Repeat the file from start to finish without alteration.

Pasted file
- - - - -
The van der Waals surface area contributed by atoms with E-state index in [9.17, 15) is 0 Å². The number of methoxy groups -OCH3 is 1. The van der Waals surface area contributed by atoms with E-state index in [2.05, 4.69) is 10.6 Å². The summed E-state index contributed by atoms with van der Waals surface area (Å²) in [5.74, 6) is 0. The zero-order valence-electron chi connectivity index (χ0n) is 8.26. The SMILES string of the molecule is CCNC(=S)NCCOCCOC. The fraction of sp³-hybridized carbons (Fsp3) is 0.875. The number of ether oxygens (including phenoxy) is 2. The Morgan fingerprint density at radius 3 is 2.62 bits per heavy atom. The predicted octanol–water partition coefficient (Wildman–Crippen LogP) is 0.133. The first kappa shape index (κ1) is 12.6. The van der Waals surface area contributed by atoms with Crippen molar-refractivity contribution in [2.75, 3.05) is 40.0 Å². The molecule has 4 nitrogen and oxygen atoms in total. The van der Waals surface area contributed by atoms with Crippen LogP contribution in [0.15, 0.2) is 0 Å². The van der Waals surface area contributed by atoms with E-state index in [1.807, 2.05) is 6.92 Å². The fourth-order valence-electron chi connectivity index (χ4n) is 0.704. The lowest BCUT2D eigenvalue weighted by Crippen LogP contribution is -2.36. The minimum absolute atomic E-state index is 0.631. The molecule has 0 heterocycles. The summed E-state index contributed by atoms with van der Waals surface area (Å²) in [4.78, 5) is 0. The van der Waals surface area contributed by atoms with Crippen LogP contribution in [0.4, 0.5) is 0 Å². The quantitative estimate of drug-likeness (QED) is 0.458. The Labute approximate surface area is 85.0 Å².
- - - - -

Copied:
The van der Waals surface area contributed by atoms with E-state index in [9.17, 15) is 0 Å². The number of methoxy groups -OCH3 is 1. The van der Waals surface area contributed by atoms with E-state index in [2.05, 4.69) is 10.6 Å². The summed E-state index contributed by atoms with van der Waals surface area (Å²) in [5.74, 6) is 0. The zero-order valence-electron chi connectivity index (χ0n) is 8.26. The SMILES string of the molecule is CCNC(=S)NCCOCCOC. The fraction of sp³-hybridized carbons (Fsp3) is 0.875. The number of ether oxygens (including phenoxy) is 2. The Morgan fingerprint density at radius 3 is 2.62 bits per heavy atom. The predicted octanol–water partition coefficient (Wildman–Crippen LogP) is 0.133. The first kappa shape index (κ1) is 12.6. The van der Waals surface area contributed by atoms with Crippen molar-refractivity contribution in [2.75, 3.05) is 40.0 Å². The molecule has 4 nitrogen and oxygen atoms in total. The van der Waals surface area contributed by atoms with Crippen LogP contribution in [0.15, 0.2) is 0 Å². The van der Waals surface area contributed by atoms with E-state index in [1.807, 2.05) is 6.92 Å². The fourth-order valence-electron chi connectivity index (χ4n) is 0.704. The lowest BCUT2D eigenvalue weighted by Crippen LogP contribution is -2.36. The minimum absolute atomic E-state index is 0.631. The molecule has 0 heterocycles. The summed E-state index contributed by atoms with van der Waals surface area (Å²) in [4.78, 5) is 0. The van der Waals surface area contributed by atoms with Crippen LogP contribution in [0.4, 0.5) is 0 Å². The quantitative estimate of drug-likeness (QED) is 0.458. The Labute approximate surface area is 85.0 Å².